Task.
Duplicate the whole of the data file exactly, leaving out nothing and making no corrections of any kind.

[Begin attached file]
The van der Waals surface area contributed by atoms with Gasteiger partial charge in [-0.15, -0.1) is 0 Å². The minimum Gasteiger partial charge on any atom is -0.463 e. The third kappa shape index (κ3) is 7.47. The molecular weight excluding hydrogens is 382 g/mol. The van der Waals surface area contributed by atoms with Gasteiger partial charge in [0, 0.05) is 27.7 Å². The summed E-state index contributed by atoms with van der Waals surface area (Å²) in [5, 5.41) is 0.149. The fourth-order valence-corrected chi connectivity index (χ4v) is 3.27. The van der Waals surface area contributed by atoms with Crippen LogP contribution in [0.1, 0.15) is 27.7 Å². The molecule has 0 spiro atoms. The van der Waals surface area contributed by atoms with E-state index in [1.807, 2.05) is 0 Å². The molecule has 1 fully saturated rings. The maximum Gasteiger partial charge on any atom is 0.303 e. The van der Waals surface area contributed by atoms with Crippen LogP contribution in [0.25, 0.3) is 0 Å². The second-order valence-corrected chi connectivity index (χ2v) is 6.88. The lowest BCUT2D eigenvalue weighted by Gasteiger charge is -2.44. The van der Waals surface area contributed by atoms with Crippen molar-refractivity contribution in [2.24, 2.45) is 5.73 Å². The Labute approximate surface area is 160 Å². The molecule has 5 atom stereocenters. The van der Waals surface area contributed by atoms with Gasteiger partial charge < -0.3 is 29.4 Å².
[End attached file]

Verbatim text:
The van der Waals surface area contributed by atoms with Gasteiger partial charge in [-0.15, -0.1) is 0 Å². The minimum Gasteiger partial charge on any atom is -0.463 e. The third kappa shape index (κ3) is 7.47. The molecular weight excluding hydrogens is 382 g/mol. The van der Waals surface area contributed by atoms with Gasteiger partial charge in [0, 0.05) is 27.7 Å². The summed E-state index contributed by atoms with van der Waals surface area (Å²) in [5, 5.41) is 0.149. The fourth-order valence-corrected chi connectivity index (χ4v) is 3.27. The van der Waals surface area contributed by atoms with Crippen LogP contribution in [0.1, 0.15) is 27.7 Å². The molecule has 0 spiro atoms. The van der Waals surface area contributed by atoms with E-state index in [1.807, 2.05) is 0 Å². The molecule has 1 fully saturated rings. The maximum Gasteiger partial charge on any atom is 0.303 e. The van der Waals surface area contributed by atoms with Crippen LogP contribution in [0.25, 0.3) is 0 Å². The second-order valence-corrected chi connectivity index (χ2v) is 6.88. The lowest BCUT2D eigenvalue weighted by Gasteiger charge is -2.44. The van der Waals surface area contributed by atoms with Crippen molar-refractivity contribution in [2.24, 2.45) is 5.73 Å². The Labute approximate surface area is 160 Å². The molecule has 5 atom stereocenters. The van der Waals surface area contributed by atoms with Gasteiger partial charge < -0.3 is 29.4 Å².